The Customer Effect
Why Varo Money wants to become a full-service bank
- Mobile banking startup Varo money recently applied for a banking license to broaden the range of services it offers.
- The move could help Varo generate additional revenue streams from deposits and lending products.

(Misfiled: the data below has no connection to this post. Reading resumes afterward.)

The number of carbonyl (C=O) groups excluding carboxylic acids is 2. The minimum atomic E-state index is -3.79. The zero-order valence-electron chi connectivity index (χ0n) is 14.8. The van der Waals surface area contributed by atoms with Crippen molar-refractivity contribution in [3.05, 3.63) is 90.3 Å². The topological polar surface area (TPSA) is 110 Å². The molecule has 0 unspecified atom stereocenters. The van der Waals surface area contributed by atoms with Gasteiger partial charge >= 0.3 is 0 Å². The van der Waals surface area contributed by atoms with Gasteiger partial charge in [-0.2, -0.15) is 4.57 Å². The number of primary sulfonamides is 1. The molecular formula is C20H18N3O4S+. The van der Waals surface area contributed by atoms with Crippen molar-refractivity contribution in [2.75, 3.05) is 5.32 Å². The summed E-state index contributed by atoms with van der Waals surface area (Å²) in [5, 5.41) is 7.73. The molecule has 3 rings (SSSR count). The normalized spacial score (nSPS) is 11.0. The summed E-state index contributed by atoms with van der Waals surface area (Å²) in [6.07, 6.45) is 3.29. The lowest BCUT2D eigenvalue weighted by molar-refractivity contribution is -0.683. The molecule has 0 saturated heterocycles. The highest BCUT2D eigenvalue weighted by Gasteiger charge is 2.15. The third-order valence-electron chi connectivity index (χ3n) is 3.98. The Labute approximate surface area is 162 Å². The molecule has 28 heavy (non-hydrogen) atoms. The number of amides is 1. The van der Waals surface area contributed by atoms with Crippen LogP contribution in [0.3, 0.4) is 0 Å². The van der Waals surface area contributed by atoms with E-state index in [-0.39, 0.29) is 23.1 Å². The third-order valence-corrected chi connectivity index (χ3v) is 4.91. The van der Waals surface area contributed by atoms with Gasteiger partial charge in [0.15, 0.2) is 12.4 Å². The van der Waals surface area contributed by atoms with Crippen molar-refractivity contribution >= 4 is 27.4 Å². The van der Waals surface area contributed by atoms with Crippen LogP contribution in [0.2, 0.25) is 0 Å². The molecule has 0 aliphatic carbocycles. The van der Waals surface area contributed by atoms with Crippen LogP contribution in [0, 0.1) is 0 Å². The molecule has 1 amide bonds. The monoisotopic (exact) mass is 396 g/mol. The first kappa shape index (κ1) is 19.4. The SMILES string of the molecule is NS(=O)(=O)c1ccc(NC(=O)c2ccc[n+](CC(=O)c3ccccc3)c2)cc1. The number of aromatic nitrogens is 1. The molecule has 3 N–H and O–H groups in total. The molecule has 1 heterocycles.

Mobile banking startup Varo Money is getting ready to become a full-service bank, having applied for a national license late last month. It's the second financial services startup after SoFi that's taking on the banks by aiming to become one. Varo Money, which launched in the Apple App Store in July, offers customers bank-type products through partnerships. The Varo deposit account is possible through a partnership with The Bancorp. The app has a dashboard where customers can monitor non-Varo accounts. Val, a Kasisto-powered bot, provides financial advice. Varo pitches itself to millennials as a low-fee banking option. It doesn't charge overdraft fees, card replacement fees or foreign transaction fees, and customers can access 55,000 Allpoint ATMs with no fees. "Seventy-five percent of millennials are hands-off with their finances and would rather be doing almost anything else than creating a budget, categorizing transactions, or analyzing their spend," said Varo CEO Colin Walsh. "We want to democratize access to financial guidance." Getting a full-service banking license would let Varo offer its own deposit products without the need to partner with other institutions and offer other products including credit cards, home equity loans, mortgages, certificates of deposit and IRAs, he said. Varo has no plans to open brick-and-mortar branches. Becoming a bank adds additional revenue streams for Varo through deposits and lending products, said Aite Group Senior Analyst Kevin Morrison. The lack of physical branches also lets it save on overhead costs, he added. "The only way to make this work is if they're able to lend," he said. "You have to take deposits to be able to lend, and you have to be able to offer competitive rates on those deposits." Varo could also generate revenue through interchange fees merchants pay. Down the road, it plans to add peer-to-peer payments, possibly through a partner. "Our plan is to create a digitalized version of what banks used to be: integrated, personalized, low-cost financial solutions built around a bank that has your back," said Walsh. Like SoFi, Varo also wants to broaden the services it offers. Varo is likely aiming for people of varied incomes, while SoFi is known to target higher-income customers, said Morrison. Ryan Gilbert, partner at Propel Venture Partners, said Varo's move makes sense given that it's well-funded (it raised $27 million in Series A funding led by private equity firm Warburg Pincus) and has an experienced team led by Walsh, a seasoned banker with experience at Lloyds and American Express. Varo's move doesn't necessarily mean other fintech companies will follow suit, he added. "Applying for a bank license is a Herculean task, unless you're exceptionally well-funded," he said. "SoFi and Varo are going to be able to get there along with only 10 eligible companies."